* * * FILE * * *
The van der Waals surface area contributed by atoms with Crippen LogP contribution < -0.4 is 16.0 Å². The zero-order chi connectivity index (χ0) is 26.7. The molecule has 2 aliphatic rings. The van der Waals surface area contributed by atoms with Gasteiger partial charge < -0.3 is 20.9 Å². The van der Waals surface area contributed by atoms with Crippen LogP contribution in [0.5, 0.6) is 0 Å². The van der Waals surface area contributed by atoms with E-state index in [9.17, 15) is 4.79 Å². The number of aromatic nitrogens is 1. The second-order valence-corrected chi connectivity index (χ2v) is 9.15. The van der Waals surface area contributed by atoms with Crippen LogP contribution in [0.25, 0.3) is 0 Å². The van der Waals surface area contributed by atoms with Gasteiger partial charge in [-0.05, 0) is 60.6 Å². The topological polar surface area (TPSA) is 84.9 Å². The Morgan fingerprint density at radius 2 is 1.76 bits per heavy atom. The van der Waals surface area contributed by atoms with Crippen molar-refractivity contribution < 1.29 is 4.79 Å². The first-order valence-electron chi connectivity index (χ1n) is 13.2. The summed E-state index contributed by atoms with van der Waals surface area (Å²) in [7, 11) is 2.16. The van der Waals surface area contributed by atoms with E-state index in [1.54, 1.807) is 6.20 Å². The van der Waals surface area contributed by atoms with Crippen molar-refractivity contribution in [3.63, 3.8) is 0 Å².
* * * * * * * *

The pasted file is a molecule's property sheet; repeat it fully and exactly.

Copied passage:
The van der Waals surface area contributed by atoms with Crippen LogP contribution < -0.4 is 16.0 Å². The zero-order chi connectivity index (χ0) is 26.7. The molecule has 2 aliphatic rings. The van der Waals surface area contributed by atoms with Gasteiger partial charge < -0.3 is 20.9 Å². The van der Waals surface area contributed by atoms with Crippen LogP contribution in [0.5, 0.6) is 0 Å². The van der Waals surface area contributed by atoms with E-state index in [9.17, 15) is 4.79 Å². The number of aromatic nitrogens is 1. The second-order valence-corrected chi connectivity index (χ2v) is 9.15. The van der Waals surface area contributed by atoms with Crippen LogP contribution in [0.25, 0.3) is 0 Å². The van der Waals surface area contributed by atoms with Gasteiger partial charge in [-0.05, 0) is 60.6 Å². The topological polar surface area (TPSA) is 84.9 Å². The Morgan fingerprint density at radius 2 is 1.76 bits per heavy atom. The van der Waals surface area contributed by atoms with Crippen molar-refractivity contribution < 1.29 is 4.79 Å². The first-order valence-electron chi connectivity index (χ1n) is 13.2. The summed E-state index contributed by atoms with van der Waals surface area (Å²) in [7, 11) is 2.16. The van der Waals surface area contributed by atoms with E-state index in [1.54, 1.807) is 6.20 Å². The van der Waals surface area contributed by atoms with Crippen molar-refractivity contribution in [3.63, 3.8) is 0 Å².